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Subject: Re: [boost] [SORT] Parallel Algorithms
From: Steven Ross (spreadsort_at_[hidden])
Date: 2015-01-13 21:52:47


On Tue Jan 13 2015 at 12:43:00 PM Francisco José Tapia <fjtapia_at_[hidden]>

> Hi Steven,
> This Christmas I had been working hard. I developed a new version of the
> merge sort about 10-15% faster than the previous, using an additional
> memory only ½ of the memory used by the data. The GCC and TBB algorithms
> use an additional memory as the size of the data.

> This version is exception safe. If an exception occurs due to the
> algorithm ( only throw exceptions in the allocation and deallocation of the
> additional memory), the integrity of the data is guarantee. You have all
> the original data (unordered in the allocation, and ordered in the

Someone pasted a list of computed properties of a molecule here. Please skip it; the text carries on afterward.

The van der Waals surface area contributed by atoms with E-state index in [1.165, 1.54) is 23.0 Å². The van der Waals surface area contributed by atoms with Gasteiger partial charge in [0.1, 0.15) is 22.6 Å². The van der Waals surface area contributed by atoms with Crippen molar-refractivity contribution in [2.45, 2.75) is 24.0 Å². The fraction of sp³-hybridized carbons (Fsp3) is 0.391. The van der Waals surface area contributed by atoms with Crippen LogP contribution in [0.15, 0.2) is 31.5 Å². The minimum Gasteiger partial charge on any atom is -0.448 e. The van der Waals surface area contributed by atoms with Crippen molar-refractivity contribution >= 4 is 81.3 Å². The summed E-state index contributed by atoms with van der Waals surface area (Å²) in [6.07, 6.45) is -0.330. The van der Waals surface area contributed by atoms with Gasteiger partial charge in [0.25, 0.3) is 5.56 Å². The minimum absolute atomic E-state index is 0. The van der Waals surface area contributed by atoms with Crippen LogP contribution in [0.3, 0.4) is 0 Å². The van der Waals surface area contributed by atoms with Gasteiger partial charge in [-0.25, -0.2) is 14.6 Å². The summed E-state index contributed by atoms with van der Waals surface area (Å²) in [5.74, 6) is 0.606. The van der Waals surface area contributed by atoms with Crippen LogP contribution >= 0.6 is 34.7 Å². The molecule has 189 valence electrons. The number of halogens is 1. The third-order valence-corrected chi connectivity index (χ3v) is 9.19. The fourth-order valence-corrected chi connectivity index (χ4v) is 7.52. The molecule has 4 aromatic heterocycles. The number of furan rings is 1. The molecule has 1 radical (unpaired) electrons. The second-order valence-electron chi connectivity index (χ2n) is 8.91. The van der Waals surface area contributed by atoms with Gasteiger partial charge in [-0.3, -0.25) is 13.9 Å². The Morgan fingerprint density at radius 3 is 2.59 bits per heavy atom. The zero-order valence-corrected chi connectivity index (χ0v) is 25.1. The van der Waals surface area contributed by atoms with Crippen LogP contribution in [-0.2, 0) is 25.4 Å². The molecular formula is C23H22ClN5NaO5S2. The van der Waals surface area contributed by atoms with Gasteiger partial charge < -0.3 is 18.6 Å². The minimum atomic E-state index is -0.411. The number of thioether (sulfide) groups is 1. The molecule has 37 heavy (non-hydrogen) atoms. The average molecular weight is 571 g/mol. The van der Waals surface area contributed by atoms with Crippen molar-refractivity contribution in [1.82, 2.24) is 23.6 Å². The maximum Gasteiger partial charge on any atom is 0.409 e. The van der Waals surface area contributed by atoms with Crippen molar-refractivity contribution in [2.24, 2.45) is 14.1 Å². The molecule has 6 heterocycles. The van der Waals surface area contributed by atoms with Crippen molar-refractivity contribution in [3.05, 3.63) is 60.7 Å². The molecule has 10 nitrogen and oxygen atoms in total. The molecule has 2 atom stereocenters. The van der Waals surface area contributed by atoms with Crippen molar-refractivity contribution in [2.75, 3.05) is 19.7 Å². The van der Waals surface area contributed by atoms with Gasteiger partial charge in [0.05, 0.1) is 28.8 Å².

> deallocation)
> Less memory, comparable speed, and exception safety sounds good.

> I examined the TBB version and the secret is the sample sort algorithm.
> The version of TBB is provisional and it's not exception safe. I am working
> in the design of a new version of this algorithm exception safe. The actual
> version of the parallel stable algorithm is about 20% slower than the TBB
> version in the worse case, but when the size of the elements grows, the
> indirect version is faster than all the others, with 64 bytes, is around
> 10% faster than the best TBB version, with 128 bytes , the best version of
> TBB is around a 90% slower, and with 256 is 240% slower.
> Yes, indirect sorting is clearly superior for large data types, and it
would be good to make it as easy as possible to use. It'd be nice to also
have a simple wrapper that can be use the spreadsort algorithm with
indirect sorting too.

I am in the process of integrating the first version of the boost sort
library in It would be good to integrate
your testing with the tests in that library.

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